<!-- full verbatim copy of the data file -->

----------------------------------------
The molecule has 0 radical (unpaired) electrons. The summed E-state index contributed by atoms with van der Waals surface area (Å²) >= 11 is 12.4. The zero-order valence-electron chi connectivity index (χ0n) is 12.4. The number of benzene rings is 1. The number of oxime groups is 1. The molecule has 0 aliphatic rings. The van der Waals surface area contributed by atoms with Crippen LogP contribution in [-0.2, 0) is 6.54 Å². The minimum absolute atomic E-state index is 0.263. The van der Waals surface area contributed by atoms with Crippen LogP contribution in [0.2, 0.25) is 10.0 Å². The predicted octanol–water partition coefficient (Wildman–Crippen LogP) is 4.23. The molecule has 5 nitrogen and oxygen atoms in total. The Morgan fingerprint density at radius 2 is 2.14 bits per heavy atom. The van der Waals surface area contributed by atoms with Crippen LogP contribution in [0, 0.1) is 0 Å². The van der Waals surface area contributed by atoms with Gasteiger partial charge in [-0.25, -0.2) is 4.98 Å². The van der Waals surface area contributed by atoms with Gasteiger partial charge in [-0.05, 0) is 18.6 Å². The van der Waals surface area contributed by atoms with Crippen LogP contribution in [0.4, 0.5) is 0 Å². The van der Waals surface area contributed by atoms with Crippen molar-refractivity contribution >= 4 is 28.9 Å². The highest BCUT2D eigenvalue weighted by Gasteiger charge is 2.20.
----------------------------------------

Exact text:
The molecule has 0 radical (unpaired) electrons. The summed E-state index contributed by atoms with van der Waals surface area (Å²) >= 11 is 12.4. The zero-order valence-electron chi connectivity index (χ0n) is 12.4. The number of benzene rings is 1. The number of oxime groups is 1. The molecule has 0 aliphatic rings. The van der Waals surface area contributed by atoms with Crippen LogP contribution in [-0.2, 0) is 6.54 Å². The minimum absolute atomic E-state index is 0.263. The van der Waals surface area contributed by atoms with Crippen LogP contribution in [0.2, 0.25) is 10.0 Å². The predicted octanol–water partition coefficient (Wildman–Crippen LogP) is 4.23. The molecule has 5 nitrogen and oxygen atoms in total. The Morgan fingerprint density at radius 2 is 2.14 bits per heavy atom. The van der Waals surface area contributed by atoms with Crippen LogP contribution in [0, 0.1) is 0 Å². The van der Waals surface area contributed by atoms with Gasteiger partial charge in [-0.25, -0.2) is 4.98 Å². The van der Waals surface area contributed by atoms with Gasteiger partial charge in [-0.05, 0) is 18.6 Å². The van der Waals surface area contributed by atoms with Crippen LogP contribution in [0.4, 0.5) is 0 Å². The van der Waals surface area contributed by atoms with Crippen molar-refractivity contribution >= 4 is 28.9 Å². The highest BCUT2D eigenvalue weighted by Gasteiger charge is 2.20.